Environmental protests in the 21st century can take a lot of forms, including in the online world. Social media can be used to raise awareness and build networks, and online petitions can have thousands of signatures, although Mr Abel says there is always a need to get people doing more than signing their name.

"It's a real challenge, and something we grapple with at Greenpeace, getting people to move up the engagement pyramid. If there is one positive to take out of the election of Donald Trump, it's that people have seen that if they disengage, bad things can happen.

"People realise they can get engaged with issues, say, 'I care, and I have an influence'. You can blame politicians or blame corporations, but you are a member of this society, and if you don't act, you're passively endorsing the status quo."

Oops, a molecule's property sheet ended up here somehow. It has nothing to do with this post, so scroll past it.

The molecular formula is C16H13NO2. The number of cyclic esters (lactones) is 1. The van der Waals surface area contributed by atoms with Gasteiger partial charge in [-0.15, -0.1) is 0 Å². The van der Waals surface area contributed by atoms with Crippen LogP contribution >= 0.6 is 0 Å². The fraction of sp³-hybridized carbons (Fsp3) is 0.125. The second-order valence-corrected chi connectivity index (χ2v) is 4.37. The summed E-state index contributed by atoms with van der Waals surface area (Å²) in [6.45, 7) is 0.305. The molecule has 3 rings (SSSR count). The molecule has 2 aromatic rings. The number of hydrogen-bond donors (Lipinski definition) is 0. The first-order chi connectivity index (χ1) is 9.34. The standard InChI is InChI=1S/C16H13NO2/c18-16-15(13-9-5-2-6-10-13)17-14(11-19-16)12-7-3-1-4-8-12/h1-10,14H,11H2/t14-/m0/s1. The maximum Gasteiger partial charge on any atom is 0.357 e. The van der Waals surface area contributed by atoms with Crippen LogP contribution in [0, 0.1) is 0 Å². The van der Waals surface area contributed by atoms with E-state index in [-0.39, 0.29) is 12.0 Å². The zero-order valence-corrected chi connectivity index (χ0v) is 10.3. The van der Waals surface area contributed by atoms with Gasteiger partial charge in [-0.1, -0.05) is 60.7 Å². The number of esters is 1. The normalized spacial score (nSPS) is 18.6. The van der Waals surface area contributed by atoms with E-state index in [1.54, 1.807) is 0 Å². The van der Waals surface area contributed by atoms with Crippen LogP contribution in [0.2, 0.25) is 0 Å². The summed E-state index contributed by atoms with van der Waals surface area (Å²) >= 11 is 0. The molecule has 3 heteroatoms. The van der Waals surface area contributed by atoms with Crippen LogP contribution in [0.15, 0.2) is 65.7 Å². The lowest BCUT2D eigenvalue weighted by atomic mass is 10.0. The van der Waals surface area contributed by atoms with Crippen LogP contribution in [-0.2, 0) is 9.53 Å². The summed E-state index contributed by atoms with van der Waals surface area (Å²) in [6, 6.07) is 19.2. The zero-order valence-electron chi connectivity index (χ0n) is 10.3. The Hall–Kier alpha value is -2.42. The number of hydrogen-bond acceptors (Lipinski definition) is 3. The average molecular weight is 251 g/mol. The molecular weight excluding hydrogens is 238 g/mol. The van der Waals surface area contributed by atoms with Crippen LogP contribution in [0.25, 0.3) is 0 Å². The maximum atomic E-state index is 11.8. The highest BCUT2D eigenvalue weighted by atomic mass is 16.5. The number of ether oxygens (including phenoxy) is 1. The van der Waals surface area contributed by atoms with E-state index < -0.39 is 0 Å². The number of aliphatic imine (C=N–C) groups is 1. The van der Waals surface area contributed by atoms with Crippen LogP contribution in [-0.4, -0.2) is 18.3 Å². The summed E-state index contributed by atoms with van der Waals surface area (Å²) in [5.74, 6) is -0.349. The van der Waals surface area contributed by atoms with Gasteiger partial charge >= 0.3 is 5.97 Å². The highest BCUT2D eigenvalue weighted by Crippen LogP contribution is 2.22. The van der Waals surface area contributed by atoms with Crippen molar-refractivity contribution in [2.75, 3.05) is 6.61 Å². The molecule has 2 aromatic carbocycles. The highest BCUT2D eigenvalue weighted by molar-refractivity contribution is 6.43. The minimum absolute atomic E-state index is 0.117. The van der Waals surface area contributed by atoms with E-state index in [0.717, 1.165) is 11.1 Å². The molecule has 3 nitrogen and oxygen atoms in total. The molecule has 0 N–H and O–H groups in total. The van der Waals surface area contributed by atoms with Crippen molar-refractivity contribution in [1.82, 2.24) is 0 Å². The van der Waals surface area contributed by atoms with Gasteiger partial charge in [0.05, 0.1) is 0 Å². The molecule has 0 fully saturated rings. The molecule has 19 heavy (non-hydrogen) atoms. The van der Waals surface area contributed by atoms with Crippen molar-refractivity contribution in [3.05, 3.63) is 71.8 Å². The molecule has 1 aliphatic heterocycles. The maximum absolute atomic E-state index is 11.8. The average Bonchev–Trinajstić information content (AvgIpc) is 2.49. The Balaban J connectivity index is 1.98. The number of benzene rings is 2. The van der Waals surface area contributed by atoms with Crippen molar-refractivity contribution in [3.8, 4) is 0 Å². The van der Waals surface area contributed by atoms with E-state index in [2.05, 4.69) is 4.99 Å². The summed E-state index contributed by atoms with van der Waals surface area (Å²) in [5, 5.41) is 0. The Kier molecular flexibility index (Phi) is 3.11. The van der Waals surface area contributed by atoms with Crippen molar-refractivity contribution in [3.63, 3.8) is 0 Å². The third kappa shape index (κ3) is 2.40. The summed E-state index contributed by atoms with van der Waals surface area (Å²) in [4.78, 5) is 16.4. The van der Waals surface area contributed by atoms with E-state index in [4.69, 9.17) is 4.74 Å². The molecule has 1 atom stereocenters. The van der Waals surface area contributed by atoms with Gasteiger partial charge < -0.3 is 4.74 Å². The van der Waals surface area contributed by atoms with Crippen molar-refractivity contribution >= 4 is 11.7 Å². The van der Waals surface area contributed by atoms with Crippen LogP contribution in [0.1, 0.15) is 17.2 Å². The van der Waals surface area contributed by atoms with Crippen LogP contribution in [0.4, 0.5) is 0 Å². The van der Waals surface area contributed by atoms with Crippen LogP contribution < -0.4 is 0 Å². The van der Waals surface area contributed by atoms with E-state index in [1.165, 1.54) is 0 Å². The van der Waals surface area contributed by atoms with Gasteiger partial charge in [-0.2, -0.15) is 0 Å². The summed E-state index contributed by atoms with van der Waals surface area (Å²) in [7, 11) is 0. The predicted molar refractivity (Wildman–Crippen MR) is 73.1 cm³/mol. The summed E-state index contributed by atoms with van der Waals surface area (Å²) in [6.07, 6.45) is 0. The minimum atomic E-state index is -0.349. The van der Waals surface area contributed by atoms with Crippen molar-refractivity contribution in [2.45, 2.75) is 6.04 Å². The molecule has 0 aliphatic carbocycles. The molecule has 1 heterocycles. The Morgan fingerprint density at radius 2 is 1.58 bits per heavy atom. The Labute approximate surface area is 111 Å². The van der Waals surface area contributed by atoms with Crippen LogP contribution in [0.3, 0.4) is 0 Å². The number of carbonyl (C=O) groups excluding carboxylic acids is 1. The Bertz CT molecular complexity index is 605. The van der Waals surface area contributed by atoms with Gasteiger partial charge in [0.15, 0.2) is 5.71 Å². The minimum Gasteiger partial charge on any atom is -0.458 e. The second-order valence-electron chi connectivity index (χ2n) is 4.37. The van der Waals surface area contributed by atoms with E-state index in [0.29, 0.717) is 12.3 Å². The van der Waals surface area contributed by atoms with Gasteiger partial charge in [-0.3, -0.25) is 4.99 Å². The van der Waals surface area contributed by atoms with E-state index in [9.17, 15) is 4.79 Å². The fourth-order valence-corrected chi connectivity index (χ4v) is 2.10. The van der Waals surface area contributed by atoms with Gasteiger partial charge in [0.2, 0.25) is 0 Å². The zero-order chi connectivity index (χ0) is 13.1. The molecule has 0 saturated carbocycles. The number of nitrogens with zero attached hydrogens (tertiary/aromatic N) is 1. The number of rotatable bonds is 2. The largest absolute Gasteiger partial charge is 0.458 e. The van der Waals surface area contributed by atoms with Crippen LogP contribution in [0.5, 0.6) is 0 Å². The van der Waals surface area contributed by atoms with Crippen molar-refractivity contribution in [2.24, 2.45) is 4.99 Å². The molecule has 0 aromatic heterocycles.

Environmental protesters at a petroleum industry conference in Auckland

Greenpeace will be joining other environmental groups in Taranaki next week for the People's Climate Rally at the 2017 Petroleum Conference, a regular protest at an annual event that is usually held in Auckland.

Mr Abel says like other protests in recent years, next week's action will be about focusing attention on a specific issue, and not letting up on the pressure.

"Climate change means that if we are to have a future, the oil industry must have no future.

"These fights can be won. Once public movement gets started, it becomes unstoppable."

Working within the system

Changing the public perception can be a long-term battle, and also requires legislative change, even if hardcore protesters might balk at the idea of working with the authorities.

Environmental historian Graeme Wynn, who is in New Zealand as a visiting fellow at the University of Canterbury, says there has been a decades-old split in the environmental movement, between those who take direct protest action and those who work in the system to try to introduce regulations.